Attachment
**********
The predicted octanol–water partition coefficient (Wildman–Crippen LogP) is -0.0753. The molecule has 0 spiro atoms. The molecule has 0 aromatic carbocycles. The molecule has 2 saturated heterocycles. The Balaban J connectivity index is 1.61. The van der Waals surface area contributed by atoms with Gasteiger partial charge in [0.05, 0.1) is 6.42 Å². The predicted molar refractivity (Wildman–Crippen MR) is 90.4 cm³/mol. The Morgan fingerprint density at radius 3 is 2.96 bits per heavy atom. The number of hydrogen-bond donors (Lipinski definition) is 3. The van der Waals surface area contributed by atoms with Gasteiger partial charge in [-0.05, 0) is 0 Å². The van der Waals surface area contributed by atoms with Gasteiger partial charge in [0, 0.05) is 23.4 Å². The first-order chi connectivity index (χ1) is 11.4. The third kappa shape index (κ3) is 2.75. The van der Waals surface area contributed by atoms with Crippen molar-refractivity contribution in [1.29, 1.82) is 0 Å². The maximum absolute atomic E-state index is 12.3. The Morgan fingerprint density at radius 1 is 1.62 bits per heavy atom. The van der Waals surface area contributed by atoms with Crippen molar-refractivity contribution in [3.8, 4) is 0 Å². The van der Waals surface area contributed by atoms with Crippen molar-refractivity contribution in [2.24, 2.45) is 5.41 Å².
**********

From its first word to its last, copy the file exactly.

The predicted octanol–water partition coefficient (Wildman–Crippen LogP) is -0.0753. The molecule has 0 spiro atoms. The molecule has 0 aromatic carbocycles. The molecule has 2 saturated heterocycles. The Balaban J connectivity index is 1.61. The van der Waals surface area contributed by atoms with Gasteiger partial charge in [0.05, 0.1) is 6.42 Å². The predicted molar refractivity (Wildman–Crippen MR) is 90.4 cm³/mol. The Morgan fingerprint density at radius 3 is 2.96 bits per heavy atom. The number of hydrogen-bond donors (Lipinski definition) is 3. The van der Waals surface area contributed by atoms with Gasteiger partial charge in [-0.05, 0) is 0 Å². The van der Waals surface area contributed by atoms with Gasteiger partial charge in [0, 0.05) is 23.4 Å². The first-order chi connectivity index (χ1) is 11.4. The third kappa shape index (κ3) is 2.75. The van der Waals surface area contributed by atoms with Crippen molar-refractivity contribution in [1.29, 1.82) is 0 Å². The maximum absolute atomic E-state index is 12.3. The Morgan fingerprint density at radius 1 is 1.62 bits per heavy atom. The van der Waals surface area contributed by atoms with Crippen molar-refractivity contribution in [3.8, 4) is 0 Å². The van der Waals surface area contributed by atoms with Crippen molar-refractivity contribution in [2.24, 2.45) is 5.41 Å².